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Russell Moore: Fox’s Departure Shouldn’t Overshadow Achievements

Monday, March 24, 2014


Make no mistake about it: Friday was a bad day for Rhode Island.

When federal agents stormed the statehouse and raided the House Speaker Gordon Fox's office in what was apparently a search for evidence, we all ended up a little bit worse off--regardless of the political fallout or who gets to call the shots on an ongoing basis.

Let's face it: the turn of events that followed was nothing if not predictable. The whole House of Representatives kicked into succession mode--some overtly, others covertly. They had to. Legislation and state business as a whole must continue. Keep in mind: the House is smack in the middle of their mid-season business. This isn't January where there isn't much going on yet.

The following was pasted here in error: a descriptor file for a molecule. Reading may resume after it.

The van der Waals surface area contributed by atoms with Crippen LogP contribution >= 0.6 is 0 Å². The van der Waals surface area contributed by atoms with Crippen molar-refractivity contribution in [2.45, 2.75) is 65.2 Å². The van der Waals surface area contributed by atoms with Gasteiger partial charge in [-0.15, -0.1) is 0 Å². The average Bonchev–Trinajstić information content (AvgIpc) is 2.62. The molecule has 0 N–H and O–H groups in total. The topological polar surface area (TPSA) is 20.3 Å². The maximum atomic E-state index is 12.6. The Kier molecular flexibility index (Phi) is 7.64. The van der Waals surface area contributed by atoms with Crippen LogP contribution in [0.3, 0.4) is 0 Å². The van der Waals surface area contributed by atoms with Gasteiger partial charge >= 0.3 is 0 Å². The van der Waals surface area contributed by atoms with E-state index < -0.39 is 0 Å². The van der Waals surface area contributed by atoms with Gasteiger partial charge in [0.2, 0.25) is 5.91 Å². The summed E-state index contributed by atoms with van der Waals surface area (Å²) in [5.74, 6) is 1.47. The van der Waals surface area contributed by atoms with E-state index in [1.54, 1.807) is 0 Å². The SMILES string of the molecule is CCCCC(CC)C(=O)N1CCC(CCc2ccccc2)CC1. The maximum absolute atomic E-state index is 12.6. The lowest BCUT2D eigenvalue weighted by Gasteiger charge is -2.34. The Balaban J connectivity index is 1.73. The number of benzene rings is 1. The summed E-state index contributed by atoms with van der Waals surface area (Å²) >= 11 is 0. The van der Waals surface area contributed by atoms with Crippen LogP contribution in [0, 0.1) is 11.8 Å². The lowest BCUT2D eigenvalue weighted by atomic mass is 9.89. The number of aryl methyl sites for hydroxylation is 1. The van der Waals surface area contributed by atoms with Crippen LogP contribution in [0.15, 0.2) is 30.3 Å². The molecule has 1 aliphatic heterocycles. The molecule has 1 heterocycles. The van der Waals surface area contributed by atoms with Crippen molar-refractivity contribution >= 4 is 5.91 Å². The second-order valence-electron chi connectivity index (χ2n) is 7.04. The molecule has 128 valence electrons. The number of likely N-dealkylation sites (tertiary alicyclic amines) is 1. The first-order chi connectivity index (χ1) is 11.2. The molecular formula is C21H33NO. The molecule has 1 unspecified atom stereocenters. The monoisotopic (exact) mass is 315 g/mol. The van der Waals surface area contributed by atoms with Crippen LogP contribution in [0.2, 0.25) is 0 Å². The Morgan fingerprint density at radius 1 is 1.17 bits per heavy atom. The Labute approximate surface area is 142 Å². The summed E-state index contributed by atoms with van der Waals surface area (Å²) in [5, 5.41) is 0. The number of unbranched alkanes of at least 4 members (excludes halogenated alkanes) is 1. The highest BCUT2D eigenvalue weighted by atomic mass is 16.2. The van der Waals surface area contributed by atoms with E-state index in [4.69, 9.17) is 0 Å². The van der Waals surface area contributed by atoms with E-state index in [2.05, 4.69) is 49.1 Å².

No one can blame the ambitious folks who moved quickly to consolidate support in an effort to become the next statehouse top dog. If they didn't get their ducks in a row quickly, their opponents certainly would have. It's called game theory.

With respect to Fox, call me crazy, but it really does rub me the wrong way that the FBI can merely begin gathering information on a public official and that forces him to resign from office. I totally understand why he needed to resign, as FBI agents raiding your office does cloud your ability to lead, but the federal government with that kind of power does have a chilling affect.

Let's keep in mind, Fox hasn't even been charged with a crime, let alone been proven guilty of anything. Last I heard, The American Way is presume a citizen innocent until proven guilty. Fox should be given the same exact benefit of the doubt and presumption of innocence that every single other citizen of the country is entitled.

Regardless of what happens going forward, what's sad about the latest turn of events is that it will, in all likelihood, overshadow what really should have been considered a successful political legacy by observers.